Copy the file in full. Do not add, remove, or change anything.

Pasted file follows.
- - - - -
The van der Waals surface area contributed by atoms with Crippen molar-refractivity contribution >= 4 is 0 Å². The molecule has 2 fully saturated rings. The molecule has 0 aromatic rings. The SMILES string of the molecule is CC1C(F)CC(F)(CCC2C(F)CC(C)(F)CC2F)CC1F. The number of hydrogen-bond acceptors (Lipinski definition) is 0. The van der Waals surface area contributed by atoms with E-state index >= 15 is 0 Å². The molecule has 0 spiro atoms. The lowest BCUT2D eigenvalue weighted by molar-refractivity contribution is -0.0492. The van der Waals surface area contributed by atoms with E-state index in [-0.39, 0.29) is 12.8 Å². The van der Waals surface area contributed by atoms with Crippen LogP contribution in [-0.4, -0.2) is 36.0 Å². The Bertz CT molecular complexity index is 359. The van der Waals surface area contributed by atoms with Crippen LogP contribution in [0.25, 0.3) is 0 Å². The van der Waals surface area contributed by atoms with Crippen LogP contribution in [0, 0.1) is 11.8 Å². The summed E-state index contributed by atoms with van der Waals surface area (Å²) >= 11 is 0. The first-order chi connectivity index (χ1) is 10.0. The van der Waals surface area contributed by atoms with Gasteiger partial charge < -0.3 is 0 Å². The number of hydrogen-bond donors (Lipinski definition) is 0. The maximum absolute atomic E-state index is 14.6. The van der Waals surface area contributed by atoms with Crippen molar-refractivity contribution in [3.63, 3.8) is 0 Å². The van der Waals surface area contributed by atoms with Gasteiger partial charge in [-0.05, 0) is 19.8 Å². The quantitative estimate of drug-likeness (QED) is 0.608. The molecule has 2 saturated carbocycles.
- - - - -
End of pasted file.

The van der Waals surface area contributed by atoms with Crippen molar-refractivity contribution >= 4 is 0 Å². The molecule has 2 fully saturated rings. The molecule has 0 aromatic rings. The SMILES string of the molecule is CC1C(F)CC(F)(CCC2C(F)CC(C)(F)CC2F)CC1F. The number of hydrogen-bond acceptors (Lipinski definition) is 0. The van der Waals surface area contributed by atoms with E-state index >= 15 is 0 Å². The molecule has 0 spiro atoms. The lowest BCUT2D eigenvalue weighted by molar-refractivity contribution is -0.0492. The van der Waals surface area contributed by atoms with E-state index in [-0.39, 0.29) is 12.8 Å². The van der Waals surface area contributed by atoms with Crippen LogP contribution in [-0.4, -0.2) is 36.0 Å². The Bertz CT molecular complexity index is 359. The van der Waals surface area contributed by atoms with Crippen LogP contribution in [0.25, 0.3) is 0 Å². The van der Waals surface area contributed by atoms with Crippen LogP contribution in [0, 0.1) is 11.8 Å². The summed E-state index contributed by atoms with van der Waals surface area (Å²) >= 11 is 0. The first-order chi connectivity index (χ1) is 10.0. The van der Waals surface area contributed by atoms with Gasteiger partial charge < -0.3 is 0 Å². The number of hydrogen-bond donors (Lipinski definition) is 0. The maximum absolute atomic E-state index is 14.6. The van der Waals surface area contributed by atoms with Crippen molar-refractivity contribution in [3.63, 3.8) is 0 Å². The van der Waals surface area contributed by atoms with Gasteiger partial charge in [-0.05, 0) is 19.8 Å². The quantitative estimate of drug-likeness (QED) is 0.608. The molecule has 2 saturated carbocycles.